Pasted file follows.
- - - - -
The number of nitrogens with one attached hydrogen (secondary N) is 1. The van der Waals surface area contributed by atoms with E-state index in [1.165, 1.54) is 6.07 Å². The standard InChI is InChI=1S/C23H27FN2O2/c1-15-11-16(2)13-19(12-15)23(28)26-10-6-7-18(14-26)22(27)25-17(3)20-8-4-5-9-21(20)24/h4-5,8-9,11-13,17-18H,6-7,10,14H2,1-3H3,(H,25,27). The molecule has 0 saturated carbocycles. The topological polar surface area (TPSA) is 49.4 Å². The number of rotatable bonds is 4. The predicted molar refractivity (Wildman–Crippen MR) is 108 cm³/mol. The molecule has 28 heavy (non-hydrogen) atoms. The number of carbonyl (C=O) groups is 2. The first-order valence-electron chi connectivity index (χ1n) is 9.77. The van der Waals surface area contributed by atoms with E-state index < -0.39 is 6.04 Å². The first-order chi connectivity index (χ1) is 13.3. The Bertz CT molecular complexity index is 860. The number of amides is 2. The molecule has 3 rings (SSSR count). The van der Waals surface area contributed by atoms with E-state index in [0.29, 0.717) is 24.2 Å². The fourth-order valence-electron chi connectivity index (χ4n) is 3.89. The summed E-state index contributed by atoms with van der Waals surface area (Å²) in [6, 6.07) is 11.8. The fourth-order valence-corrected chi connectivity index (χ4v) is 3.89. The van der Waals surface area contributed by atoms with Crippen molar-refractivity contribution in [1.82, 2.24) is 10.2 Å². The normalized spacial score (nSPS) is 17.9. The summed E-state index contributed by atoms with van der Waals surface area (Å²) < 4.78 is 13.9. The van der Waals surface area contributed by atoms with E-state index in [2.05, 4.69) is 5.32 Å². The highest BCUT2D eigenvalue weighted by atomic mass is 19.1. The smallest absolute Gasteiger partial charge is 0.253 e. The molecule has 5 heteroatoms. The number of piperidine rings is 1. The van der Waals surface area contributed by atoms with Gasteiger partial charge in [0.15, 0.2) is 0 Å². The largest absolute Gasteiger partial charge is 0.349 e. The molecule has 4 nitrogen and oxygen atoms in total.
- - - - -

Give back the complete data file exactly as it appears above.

The number of nitrogens with one attached hydrogen (secondary N) is 1. The van der Waals surface area contributed by atoms with E-state index in [1.165, 1.54) is 6.07 Å². The standard InChI is InChI=1S/C23H27FN2O2/c1-15-11-16(2)13-19(12-15)23(28)26-10-6-7-18(14-26)22(27)25-17(3)20-8-4-5-9-21(20)24/h4-5,8-9,11-13,17-18H,6-7,10,14H2,1-3H3,(H,25,27). The molecule has 0 saturated carbocycles. The topological polar surface area (TPSA) is 49.4 Å². The number of rotatable bonds is 4. The predicted molar refractivity (Wildman–Crippen MR) is 108 cm³/mol. The molecule has 28 heavy (non-hydrogen) atoms. The number of carbonyl (C=O) groups is 2. The first-order valence-electron chi connectivity index (χ1n) is 9.77. The van der Waals surface area contributed by atoms with E-state index < -0.39 is 6.04 Å². The first-order chi connectivity index (χ1) is 13.3. The Bertz CT molecular complexity index is 860. The number of amides is 2. The molecule has 3 rings (SSSR count). The van der Waals surface area contributed by atoms with E-state index in [0.29, 0.717) is 24.2 Å². The fourth-order valence-electron chi connectivity index (χ4n) is 3.89. The summed E-state index contributed by atoms with van der Waals surface area (Å²) in [6, 6.07) is 11.8. The fourth-order valence-corrected chi connectivity index (χ4v) is 3.89. The van der Waals surface area contributed by atoms with Crippen molar-refractivity contribution in [1.82, 2.24) is 10.2 Å². The normalized spacial score (nSPS) is 17.9. The summed E-state index contributed by atoms with van der Waals surface area (Å²) < 4.78 is 13.9. The van der Waals surface area contributed by atoms with E-state index in [2.05, 4.69) is 5.32 Å². The highest BCUT2D eigenvalue weighted by atomic mass is 19.1. The smallest absolute Gasteiger partial charge is 0.253 e. The molecule has 5 heteroatoms. The number of piperidine rings is 1. The van der Waals surface area contributed by atoms with Gasteiger partial charge in [0.15, 0.2) is 0 Å². The largest absolute Gasteiger partial charge is 0.349 e. The molecule has 4 nitrogen and oxygen atoms in total.